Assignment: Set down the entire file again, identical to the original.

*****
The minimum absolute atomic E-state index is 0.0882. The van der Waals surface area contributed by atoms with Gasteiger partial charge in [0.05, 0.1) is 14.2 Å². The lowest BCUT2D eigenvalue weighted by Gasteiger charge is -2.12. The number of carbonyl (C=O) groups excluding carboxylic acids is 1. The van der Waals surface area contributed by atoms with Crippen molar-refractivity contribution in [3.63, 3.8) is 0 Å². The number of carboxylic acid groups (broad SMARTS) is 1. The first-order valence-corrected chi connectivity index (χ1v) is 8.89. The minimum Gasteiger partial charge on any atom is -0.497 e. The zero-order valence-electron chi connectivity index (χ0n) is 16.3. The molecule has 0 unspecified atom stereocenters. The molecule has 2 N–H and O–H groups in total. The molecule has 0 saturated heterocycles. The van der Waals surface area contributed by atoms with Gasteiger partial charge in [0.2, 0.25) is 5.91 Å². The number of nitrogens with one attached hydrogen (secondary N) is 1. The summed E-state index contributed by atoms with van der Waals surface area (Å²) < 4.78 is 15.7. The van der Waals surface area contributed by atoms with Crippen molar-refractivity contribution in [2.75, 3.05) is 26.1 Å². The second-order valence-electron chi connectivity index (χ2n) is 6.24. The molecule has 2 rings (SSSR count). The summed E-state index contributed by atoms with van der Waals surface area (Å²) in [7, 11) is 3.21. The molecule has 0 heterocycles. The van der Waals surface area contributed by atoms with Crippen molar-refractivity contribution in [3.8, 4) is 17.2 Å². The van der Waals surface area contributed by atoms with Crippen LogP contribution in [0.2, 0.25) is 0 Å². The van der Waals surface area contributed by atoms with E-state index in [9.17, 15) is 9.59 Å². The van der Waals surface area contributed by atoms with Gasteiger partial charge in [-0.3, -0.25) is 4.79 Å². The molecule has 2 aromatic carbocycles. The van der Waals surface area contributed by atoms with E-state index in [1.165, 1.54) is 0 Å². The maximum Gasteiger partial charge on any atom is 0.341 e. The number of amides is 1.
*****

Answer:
The minimum absolute atomic E-state index is 0.0882. The van der Waals surface area contributed by atoms with Gasteiger partial charge in [0.05, 0.1) is 14.2 Å². The lowest BCUT2D eigenvalue weighted by Gasteiger charge is -2.12. The number of carbonyl (C=O) groups excluding carboxylic acids is 1. The van der Waals surface area contributed by atoms with Crippen molar-refractivity contribution in [3.63, 3.8) is 0 Å². The number of carboxylic acid groups (broad SMARTS) is 1. The first-order valence-corrected chi connectivity index (χ1v) is 8.89. The minimum Gasteiger partial charge on any atom is -0.497 e. The zero-order valence-electron chi connectivity index (χ0n) is 16.3. The molecule has 0 unspecified atom stereocenters. The molecule has 2 N–H and O–H groups in total. The molecule has 0 saturated heterocycles. The van der Waals surface area contributed by atoms with Gasteiger partial charge in [0.2, 0.25) is 5.91 Å². The number of nitrogens with one attached hydrogen (secondary N) is 1. The summed E-state index contributed by atoms with van der Waals surface area (Å²) < 4.78 is 15.7. The van der Waals surface area contributed by atoms with Crippen molar-refractivity contribution in [2.75, 3.05) is 26.1 Å². The second-order valence-electron chi connectivity index (χ2n) is 6.24. The molecule has 2 rings (SSSR count). The summed E-state index contributed by atoms with van der Waals surface area (Å²) in [7, 11) is 3.21. The molecule has 0 heterocycles. The van der Waals surface area contributed by atoms with Crippen molar-refractivity contribution in [3.8, 4) is 17.2 Å². The van der Waals surface area contributed by atoms with Crippen LogP contribution in [0.2, 0.25) is 0 Å². The van der Waals surface area contributed by atoms with E-state index in [9.17, 15) is 9.59 Å². The van der Waals surface area contributed by atoms with Gasteiger partial charge in [-0.3, -0.25) is 4.79 Å². The molecule has 2 aromatic carbocycles. The van der Waals surface area contributed by atoms with E-state index in [1.165, 1.54) is 0 Å². The maximum Gasteiger partial charge on any atom is 0.341 e. The number of amides is 1.